While Whitehall City Schools, like every other public school district in Ohio, is closed to control the spread of the COVID-19 coronavirus, the business of the school district must continue.
The Whitehall school board is scheduled to meet at 6 p.m. April 9 at the district's administrative offices, 625 S. Yearling Road.
It would be the board's first meeting since March 12, when the series of sweeping statewide orders from Gov. Mike DeWine related to the virus were just starting.
As of March 27, the meeting was expected to be held with board members "attending" remotely from their own homes, though the district still was working out the details of how to livestream it, said Ty Debevoise, director of communications and marketing for Whitehall schools.
The livestreaming is required to comply with the Open Meetings Act and guidance from Ohio Attorney General Dave Yost that all public meetings must be remotely accessible to the public if they can't be attended in person.
Superintendent Brian Hamler said March 27 that two items the board likely will address at the meeting are the district's dress code, as well as the hiring of a principal for Whitehall-Yearling High School.
The board is considering adding a greater variety of allowable colors to collared and hooded shirts and pullovers, said board President Mike Adkins.
The policy might prove to be irrelevant for the remainder of the school year if DeWine extends the standing order that public schools remain closed.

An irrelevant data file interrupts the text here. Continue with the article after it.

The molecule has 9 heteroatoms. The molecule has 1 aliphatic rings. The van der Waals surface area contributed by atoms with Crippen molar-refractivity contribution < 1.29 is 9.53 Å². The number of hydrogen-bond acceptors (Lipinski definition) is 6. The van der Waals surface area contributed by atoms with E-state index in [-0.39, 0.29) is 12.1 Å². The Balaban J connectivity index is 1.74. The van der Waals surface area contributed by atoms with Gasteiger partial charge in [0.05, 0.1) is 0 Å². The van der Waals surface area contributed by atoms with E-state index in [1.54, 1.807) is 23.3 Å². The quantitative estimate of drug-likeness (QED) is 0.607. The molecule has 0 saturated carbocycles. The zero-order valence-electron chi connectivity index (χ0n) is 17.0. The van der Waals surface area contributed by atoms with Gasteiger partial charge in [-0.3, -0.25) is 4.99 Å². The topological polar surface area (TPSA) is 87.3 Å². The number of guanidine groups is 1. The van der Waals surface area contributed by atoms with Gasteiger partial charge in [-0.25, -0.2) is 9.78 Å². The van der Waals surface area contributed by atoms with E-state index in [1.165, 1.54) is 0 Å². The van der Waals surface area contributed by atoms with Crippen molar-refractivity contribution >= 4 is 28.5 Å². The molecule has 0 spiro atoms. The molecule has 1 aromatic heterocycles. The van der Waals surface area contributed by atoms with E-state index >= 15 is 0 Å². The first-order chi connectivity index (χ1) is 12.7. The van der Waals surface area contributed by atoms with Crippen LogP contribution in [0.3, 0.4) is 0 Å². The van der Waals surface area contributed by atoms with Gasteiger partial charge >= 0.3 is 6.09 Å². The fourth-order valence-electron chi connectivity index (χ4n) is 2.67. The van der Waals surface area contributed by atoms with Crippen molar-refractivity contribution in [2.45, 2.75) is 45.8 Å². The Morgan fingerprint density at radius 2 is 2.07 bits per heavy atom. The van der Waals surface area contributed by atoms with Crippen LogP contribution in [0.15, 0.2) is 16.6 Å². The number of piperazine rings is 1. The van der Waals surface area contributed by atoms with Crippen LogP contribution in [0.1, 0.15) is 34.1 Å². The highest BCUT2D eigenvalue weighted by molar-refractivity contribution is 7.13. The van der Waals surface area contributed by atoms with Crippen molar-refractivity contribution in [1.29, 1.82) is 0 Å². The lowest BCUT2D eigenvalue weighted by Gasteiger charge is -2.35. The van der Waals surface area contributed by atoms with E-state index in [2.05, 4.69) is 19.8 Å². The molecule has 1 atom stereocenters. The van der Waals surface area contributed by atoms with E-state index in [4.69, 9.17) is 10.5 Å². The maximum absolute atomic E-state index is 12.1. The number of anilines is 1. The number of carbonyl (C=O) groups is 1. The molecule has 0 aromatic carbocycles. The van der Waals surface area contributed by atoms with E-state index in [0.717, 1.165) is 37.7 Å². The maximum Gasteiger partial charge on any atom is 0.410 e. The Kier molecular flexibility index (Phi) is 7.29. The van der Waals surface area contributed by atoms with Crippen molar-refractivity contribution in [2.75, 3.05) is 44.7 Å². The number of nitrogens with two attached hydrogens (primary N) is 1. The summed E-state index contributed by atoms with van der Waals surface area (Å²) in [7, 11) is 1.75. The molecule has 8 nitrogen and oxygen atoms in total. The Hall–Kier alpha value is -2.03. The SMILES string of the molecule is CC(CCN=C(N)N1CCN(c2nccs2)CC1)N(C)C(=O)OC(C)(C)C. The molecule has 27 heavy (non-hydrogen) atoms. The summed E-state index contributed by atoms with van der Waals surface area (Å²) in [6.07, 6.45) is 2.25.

During the closure DeWine ordered from March 16 to April 3 -- and extended March 30 until May 1 -- Whitehall put into place measures to both continue educating and feeding the district's 3,400 students.
Chris Hardy, director of accountability and instruction for Whitehall schools, said the district is providing content and assignments to students via online learning.
Students can pick up lunches each weekday at Whitehall-Yearling High School and Kae Avenue Elementary School, Debevoise said.
Hamler said the district is adapting well.
"I am amazed at what I am hearing about our staff's effort to conduct education as close to normal as possible," Hamler said.
"The building leadership teams and teacher-based teams are meeting remotely on a regular basis, planning lessons and addressing problems as they occur," he said. "The curriculum department and IT department are also meeting online with principals on a regular basis to give support."
The reach goes beyond education, Hamler said.
"I hear amazing stories of teachers reading bedtime stories to students, online morning announcements and virtual field trips," he said.
Attendance is high, as well.
During the week of March 16, 84% of Whitehall high schoolers participated in online learning, and other buildings had similar numbers, according to Hamler.
"The curriculum department is in the process of collecting information about families who don't have access and creating a plan to get them the resources they need by the first weekend in April," he said.
Hamler said it all came together more quickly than expected.
"I have never been more proud of educators across the region as they have been asked to re-create what education looks like in a matter of days, not weeks."